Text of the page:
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Watertown’s first female detective wins over $4 million discrimination suit

A former Watertown police detective who filed a gender discrimination lawsuit claiming she faced a sexist work environment stretching back over two decades, and was retaliated against when she complained about the behavior, was awarded over $4 million in damages Thursday by a jury in Middlesex County.

Kathleen E. Donohue, the Watertown Police Department’s first female detective, filed a gender discrimination lawsuit in 2019, which also alleged she was targeted after speaking up about the conduct by other officers during the search for a suspect in the Boston Marathon bombing in 2013.

On Thursday, after a several day trial in Middlesex Superior Court, the jury ruled in her favor, awarding her about $3.36 million for backpay, future earning and compensatory damages, plus $1 million in punitive damages, according to lawyers involved in the case.

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A lawyer who represented Donohue praised her client’s courage.

“In an overwhelmingly male sector of the workforce like the police department, if people don’t have your back it’s extremely dangerous,” said Ellen Zucker, Donohue’s lead attorney. “It’s very hard to step up and say something about it, so women typically either leave or put up with it. What is wonderful about Ms. Donohue is she had the courage to step forward.”

“This verdict sends a broader message that work has to be done to make sure women in policing are treated with dignity and respect and equality,” Zucker added. “I hope this important moment will allow police departments to reflect on the way they do business, and change for the good of all of us.”

A lawyer for the town of Watertown said they will likely file an appeal to the verdict.

Doug Louison said defense attorneys “are disappointed and strongly disagree with the verdict.”

“It does not reflect the professionalism and respect that exists for the women and men who work within Watertown police department today,” he said Thursday evening, adding that defense attorneys will be “reviewing the case with an eye toward an appeal.”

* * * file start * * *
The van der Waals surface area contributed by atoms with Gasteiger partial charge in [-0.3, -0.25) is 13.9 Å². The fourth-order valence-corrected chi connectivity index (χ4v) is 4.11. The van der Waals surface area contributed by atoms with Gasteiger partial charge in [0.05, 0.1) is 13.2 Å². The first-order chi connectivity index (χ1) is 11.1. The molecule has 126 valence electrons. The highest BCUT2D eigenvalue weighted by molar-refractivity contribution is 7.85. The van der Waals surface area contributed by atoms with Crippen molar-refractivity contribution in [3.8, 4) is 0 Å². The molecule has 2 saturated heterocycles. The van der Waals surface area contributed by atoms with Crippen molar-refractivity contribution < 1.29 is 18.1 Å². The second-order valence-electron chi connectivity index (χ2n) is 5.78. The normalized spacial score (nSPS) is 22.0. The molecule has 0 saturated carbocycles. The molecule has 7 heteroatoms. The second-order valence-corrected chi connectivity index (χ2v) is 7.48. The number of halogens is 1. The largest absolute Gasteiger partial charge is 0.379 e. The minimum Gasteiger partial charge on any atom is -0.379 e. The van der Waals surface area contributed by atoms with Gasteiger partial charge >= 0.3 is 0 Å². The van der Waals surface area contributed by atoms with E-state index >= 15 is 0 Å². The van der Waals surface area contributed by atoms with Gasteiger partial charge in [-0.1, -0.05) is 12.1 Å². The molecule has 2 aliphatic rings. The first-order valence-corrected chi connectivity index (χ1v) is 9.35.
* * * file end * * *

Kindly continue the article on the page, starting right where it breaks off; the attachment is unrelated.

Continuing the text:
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In the lawsuit, Donohue described a workplace in which she endured inappropriate sexual and demeaning comments about her gender dating back to her earliest days on the force in 1998.

One sergeant warned Donohue when she did something he disliked that “he would have to ‘spank’ her if she did so again,” the complaint stated. Another of Donohue’s superior officers even noted in an early memo that “these comments may be inappropriate and directed at Off. Donohue because she is a female.”

Despite routine acknowledgment from peers and supervisors that disparaging comments were being made toward her, the treatment persisted — often by the very same people who acknowledged it was inappropriate.

When Donohue was promoted to become the department’s first female detective in 2002, the behavior of her male counterparts worsened, she alleged.

Although she was promoted to the rank of detective, her first assignment was to be a “detective clerk,” a job with a lot of desk time, according to Zucker.

Numerous colleagues also bragged to one another about their feigned “sexual exploits” with Donohue, the complaint said.

Donohue was also present during the arrest of Dzhokhar Tsarnaev, the Boston Marathon bombing suspect found hiding in a boat in a yard in Watertown in April 2013.

In the complaint, Donohue said she reported to her superiors that she was endangered by bullets fired by fellow officers. When she reported the behavior to her superior, she was berated, the complaint said.

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(A state review of the incident later concluded that several officers responding to the boat exercised poor judgment on the use of weapons.)

For years after that, the harassment and bullying steadily increased, with Donohue frequently called out and demeaned in front of her co-workers, and in one-on-one conversations with male superior officers, the complaint said.

The stress of a retaliatory work environment took a toll on her mental health and ability to safely remain on the job, according to the complaint.

Returning to work would “most certainly further exacerbate ... medical issues and jeopardize her health,” one doctor wrote.

Donohue’s paid leave ran out in April 2017, and she has not been paid since that time, despite being injured on duty. But her hope was restored Thursday — as was the hope of dozens of other female officers around the Commonwealth, Zucker said.

“Every day in the courtroom there were women police officers from other towns in Eastern Massachusetts. Every day,” Zucker said. “Some were people Donahue knew, some were not. But they came to watch. There were a couple there today, and they said, ‘This verdict is for all of us.’”

Donohue’s claims against the Watertown Police Association were resolved prior to trial, Zucker said. Attorneys for the union could not be reached for comment.

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Ivy Scott can be reached at ivy.scott@globe.com. Follow her on Twitter @itsivyscott.